How Incontinence Relates to Depression in Women
by Gary Sattin on Oct 13, 2022
Depression and urinary incontinence, though manifesting differently, share several similarities. For one, they both isolate people from those around them, including from medical professionals who can help. This results in profound loneliness and perpetuates each problem. Not only that, but depression and incontinence stop people from pursuing the interests they love, confining them to a narrow routine.
These struggles present in similar ways but also interact with one another. For instance, there are several ways incontinence symptoms can contribute to the onset of a depressive episode in women. To delve into the complexities of each, here’s how incontinence relates to depression in women and what you can do about your symptoms.
Understanding the Data
First, what does the data say? On the conservative side, WebMD estimates at least 13 million adults experience chronic incontinence. Within that group, women make up two-thirds. Put another way, they are two times more likely than men to suffer from incontinence symptoms. Meanwhile, most studies suggest that around 20 million people live with major depressive disorder or a related condition. Women are more likely to receive this diagnosis as well, though this may be because fewer men seek medical attention for depression.
Though you don’t hear much publicly about incontinence, it has a comparable prevalence to depression. That means there is a relatively high chance they co-occur. In addition, many scientists find the rates of depression are higher for people with incontinence and vice versa. There must be some ways that one makes the other more likely or even cases when they perpetuate one another.
Social Stigma: Young Women Struggle to Cope With Incontinence
One clear instance in which urinary incontinence contributes to depression is when young women struggle with its stigmatization. Incontinence is more likely in elderly people as their muscular structure changes and they experience health problems. It’s not a natural result of aging, but it doesn’t utterly surprise those farther along in years. Thus, elderly people are less likely to acutely suffer from the psychological effects of incontinence.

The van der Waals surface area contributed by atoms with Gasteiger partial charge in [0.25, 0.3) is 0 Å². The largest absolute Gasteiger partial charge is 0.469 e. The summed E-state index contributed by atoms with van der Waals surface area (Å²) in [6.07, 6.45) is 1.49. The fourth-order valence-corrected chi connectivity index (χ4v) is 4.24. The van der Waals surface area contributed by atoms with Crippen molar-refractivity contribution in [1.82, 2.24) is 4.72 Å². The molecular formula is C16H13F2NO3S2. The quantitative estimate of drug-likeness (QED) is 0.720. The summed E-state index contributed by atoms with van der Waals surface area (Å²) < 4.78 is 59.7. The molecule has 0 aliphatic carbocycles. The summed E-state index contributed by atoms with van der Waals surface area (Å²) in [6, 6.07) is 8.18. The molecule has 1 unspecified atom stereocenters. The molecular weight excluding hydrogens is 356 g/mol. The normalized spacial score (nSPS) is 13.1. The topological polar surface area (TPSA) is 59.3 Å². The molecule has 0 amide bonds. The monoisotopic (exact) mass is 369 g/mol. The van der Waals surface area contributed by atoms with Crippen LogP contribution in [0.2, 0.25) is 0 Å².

For a young woman, incontinence shifts her identity. She doesn’t have the same care-free life she recently enjoyed that made her who she is. She didn’t expect this and may feel her body is failing her. Because few people in her peer group have similar experiences (or don’t bring them up), she feels alone and without guidance. As these feelings pile on and activities pare down, she’s more likely to experience a depressive episode.
Each Co-Occur With the Postpartum Period
Not only that, but some young women may deal with both health issues due to pregnancy and postpartum life. Postpartum depression is a natural yet widely misunderstood condition. Women going through it report an inability to bond with their newborn as well as mood swings, trouble sleeping and eating, and amped up anxiety.
Meanwhile, carrying the weight of your baby and living with extra weight after delivery both make postpartum incontinence much more likely. Over the length of your pregnancy, the increasing weight around your middle presses all of your organs into odd positions to make space. In the process, you also have much more pressure on your abdominal muscles than normal. As these muscles experience strain, they weaken. After delivery, your extra weight keeps this pressure high. This relates to urination because your pelvic muscles play a role in controlling the flow of urine. If they aren’t strong, you may experience more leaks.